I'd been putting off talking to my kids about G-d. I struggle because I feel it's hypocritical to instruct them to believe in a G-d I'm not sure exists. Children are so black and white, you know? If you tell them something, they take it as truth. Now, I don't have a problem with Santa Claus or the Tooth Fairy or even the Easter Bunny. To me, that's part of the magic of childhood.
So what did I tell Sawyer? At the time, I said we'd talk about it later with Daddy. It took a couple days, but he cornered us in the car coming home from the beach.
I explained that G-d is a spirit, not a person. That He is like the wind: you can't see it, but you know it's there by the way the leaves move. Some people like to talk to Him if they are feeling scared or lonely and it makes them feel better, and lots of people believe He created the world and everything in it.
"Is G-d real?" Sawyer asked.
"That's for you to decide," I told him.
Thing is, even though I am ambivalent about His existence, I do not want to close off the possibility for my kids. If G-d is something they feel will help them in their life at some point, then I'm all for it. I don't want their beliefs to be entirely colored by my thoughts. I have struggled with this a lot, wondering if I'm doing a disservice to my kids by not raising them in a particular religion or with a strong faith - or any faith - in G-d.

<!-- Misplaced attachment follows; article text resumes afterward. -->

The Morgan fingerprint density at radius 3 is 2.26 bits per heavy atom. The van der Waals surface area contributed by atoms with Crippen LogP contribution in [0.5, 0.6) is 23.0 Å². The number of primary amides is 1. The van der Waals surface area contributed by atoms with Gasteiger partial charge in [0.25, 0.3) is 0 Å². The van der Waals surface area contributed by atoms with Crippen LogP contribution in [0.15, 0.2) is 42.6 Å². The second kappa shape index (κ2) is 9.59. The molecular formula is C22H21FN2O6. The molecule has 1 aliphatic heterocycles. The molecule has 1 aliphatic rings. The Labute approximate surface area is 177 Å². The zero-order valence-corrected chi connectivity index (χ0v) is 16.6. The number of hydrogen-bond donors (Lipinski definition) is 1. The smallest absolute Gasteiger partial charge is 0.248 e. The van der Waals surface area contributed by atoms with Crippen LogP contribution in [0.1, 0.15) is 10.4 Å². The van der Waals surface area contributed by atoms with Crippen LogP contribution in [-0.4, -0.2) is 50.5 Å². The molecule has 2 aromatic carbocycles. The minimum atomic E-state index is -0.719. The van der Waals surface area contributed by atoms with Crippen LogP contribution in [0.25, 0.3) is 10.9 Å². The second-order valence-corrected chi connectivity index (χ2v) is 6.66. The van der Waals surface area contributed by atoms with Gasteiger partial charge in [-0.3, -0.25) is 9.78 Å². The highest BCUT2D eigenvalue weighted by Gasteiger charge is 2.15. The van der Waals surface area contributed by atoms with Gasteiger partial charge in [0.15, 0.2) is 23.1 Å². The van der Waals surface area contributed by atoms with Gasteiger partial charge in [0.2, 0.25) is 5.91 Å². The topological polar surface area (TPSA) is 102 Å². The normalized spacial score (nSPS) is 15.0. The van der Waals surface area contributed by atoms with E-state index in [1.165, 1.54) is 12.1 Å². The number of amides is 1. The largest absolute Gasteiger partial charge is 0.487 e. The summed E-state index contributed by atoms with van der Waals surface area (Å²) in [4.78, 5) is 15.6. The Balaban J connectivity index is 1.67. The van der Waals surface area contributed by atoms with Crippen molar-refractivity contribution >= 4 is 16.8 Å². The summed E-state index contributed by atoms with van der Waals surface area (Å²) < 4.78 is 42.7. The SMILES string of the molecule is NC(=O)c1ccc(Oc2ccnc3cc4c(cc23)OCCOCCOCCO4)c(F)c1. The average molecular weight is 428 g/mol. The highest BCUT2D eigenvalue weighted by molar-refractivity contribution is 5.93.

I think growing up in a religion is easier than not. There are rules. Guidelines. Books and television shows and games. And churches or temples that help. Maybe you sing songs with your toddler about Jesus, or whisper into your baby's ear about what a blessing from G-d he is so it's always a part of them.
Living in Orange County is tough when it comes to this stuff. We have Saddleback Church with Pastor Rick Warren right down the street. We didn't have Evangicals where I grew up back East; religion was a private thing and nobody really talked about it. Out here, every other SUV or minivan at the pickup line at school has a windshield sticker advertising Warren's Easter Sunday service at Anaheim Stadium.
I don't believe you need religion or belief in G-d to be a good person. There's been too much destruction in the name of it (see Bin Laden, Osama or perhaps Crusades, The). I have a tough time getting behind a G-d who would allow such suffering, especially of children.
You do need a loving family or mentor to guide you as to what is right and wrong. You teach your kids to be strong, kind, caring and accepting of others, not because they're trying to please G-d, but because it's the right thing to do as a human being.
That's what we're all trying to do, as parents. Whether we go to a church, temple or mosque. Whether or not we believe in a greater power, or if we find inspiration in the beauty of nature or in the miracle of children.
I am still on my own journey to find faith. And it weighs on me, how to set the right path for my kids.
It weighs on me.
Tanzanian sunset - [image: african sunset] One way in which I catalog my travels.
10 hours ago